New fruits, veggies are delicious to see as well as to eat
By Valerie Easton
From The Seattle Times, Saturday, April 24, 2010
MORE THAN 41 million households in the U.S. grew a vegetable garden last year, meaning that a remarkable 38 percent of the population tended and harvested their own fresh food. New edibles bred for beauty as well as nutrition are sure to coax even more people outdoors to dig in the dirt.
What could be more multitasking than a plant that’s as pretty to look at as it is delicious? Talk about taking advantage of every square inch of soil. A few of these new-to-the-market edibles will liven up your cooking as well as your garden this summer:
A pink blueberry might sound like an anomaly in need of a new name, but Vaccinium ‘Pink Lemonade’ is a surprise version of the familiar fruit. Just picture a handful of pink blueberries scattered on top of a fruit salad. ‘Pink Lemonade’ adds to the landscape year ’round, with pale pink flowers in spring, loads of antioxidant-rich fruit in summer, vivid autumn color and auburn stems in winter. Bred at Washington state’s own Briggs Nursery, this new look in blueberries grows 5 feet high and works as a hedge or focal-point shrub.
An heirloom variety of onion (Allium cepa var. proliferum), found on an old southeast Iowa farm, has been introduced to the market by Oregon wholesaler Log House Plants. ‘Amish Spreading’ is the name of this hardy perennial walking onion with a long growing season and a bountiful harvest.
These are the first onions to appear in spring, as green shoots come up early and can be snipped to use as chives. In summer, ‘Amish Spreading’ sends up flower stalks with clusters of light purple onion bulbs. That’s right, the onions grow high up on the stalk, not on the root end of the plant. Weird, huh? Harvest in mid-to-late summer and use the bulbs like pearl onions or shallots; they’re delicious pickled. But here’s the cool part: The name “walking onion” comes from how these vegetables propagate all on their own. After the main harvest, the plant throws up smaller stalks of bulbs, which you leave in the garden to topple over and root. You’ll have a fresh crop of walking onions next year.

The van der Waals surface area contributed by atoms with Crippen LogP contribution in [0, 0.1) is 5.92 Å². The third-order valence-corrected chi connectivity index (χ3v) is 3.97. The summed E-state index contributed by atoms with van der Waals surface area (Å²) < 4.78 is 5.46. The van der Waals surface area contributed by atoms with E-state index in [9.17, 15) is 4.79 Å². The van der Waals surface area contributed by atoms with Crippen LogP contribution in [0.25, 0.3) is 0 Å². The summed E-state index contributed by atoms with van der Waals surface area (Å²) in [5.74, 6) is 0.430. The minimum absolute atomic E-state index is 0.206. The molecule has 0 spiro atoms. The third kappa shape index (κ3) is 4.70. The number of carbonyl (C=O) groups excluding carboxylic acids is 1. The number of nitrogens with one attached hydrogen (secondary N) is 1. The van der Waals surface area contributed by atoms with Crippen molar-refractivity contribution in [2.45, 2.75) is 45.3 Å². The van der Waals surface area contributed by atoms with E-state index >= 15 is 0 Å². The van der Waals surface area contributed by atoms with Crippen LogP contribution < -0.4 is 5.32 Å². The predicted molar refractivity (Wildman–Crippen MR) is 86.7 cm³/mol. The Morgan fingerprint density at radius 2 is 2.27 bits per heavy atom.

Arugula ‘Myway’ is a Danish addition to these tangy, peppery-flavored greens that are nutritious and easy to grow. It’s one of the earliest arugulas to mature and also slow to bolt when the weather warms. A compact plant, it is milder tasting than many arugulas, and delicious tossed with a lemon vinaigrette or combined in a mixed salad with a variety of baby lettuce leaves.
Sweet potato ‘Purple’ is unlike any you’ve ever seen, with bright purple skins and flesh streaked in the same dark shade. Sweet potatoes may be native to the tropics, but Log House Plants has figured out how to jump-start them so they’ll mature here in the Northwest. Buy starts at the nursery, plant them a foot or so apart at the bottom of a 20-inch-deep trench. Hill up the soil as the plants grow, keeping 12 inches of foliage above the soil surface. Plant in well-drained soil in full sun and water them regularly, and you’ll be able to surprise your Thanksgiving guests with purple sweet potatoes.
Tomato ‘Black Sea Man’ is a Russian heirloom variety that’s as intensely favored as it is colored. The plump fruits are a rich mahogany color; slice them open to reveal swirls of black seeping through the red. And slice them you will, to admire their dark beauty before popping them into salads or sandwiches. The plants grow 4 to 6 feet tall, so be sure to provide a sturdy cage or trellis, and allow about 75 days to mature from a transplant.
Valerie Easton is a Seattle freelance writer and author of “The New Low-Maintenance Garden.” Check out her blog at www.valeaston.com.
Copyright © The Seattle Times Company
Vaccinium ‘Pink Lemonade’
LOG HOUSE PLANTS
Sweet potato ‘Purple’
More choices to chew on
Clustered fruit: Tomato ‘Reisotomate’ bears a bunch of mini-tomatoes fused together into one big, lobed fruit.
Lettuce blend: Territorial Seed Company offers a new Global Gourmet Blend for salads or stir-fries, with brassicas, Asian herbs and a variety of lettuces.
Lasting Bull’s-Eye: ‘Guardsmark’ is an improved strain of chioggia beet that promises to keep its bull’s-eye stripes even after cooking.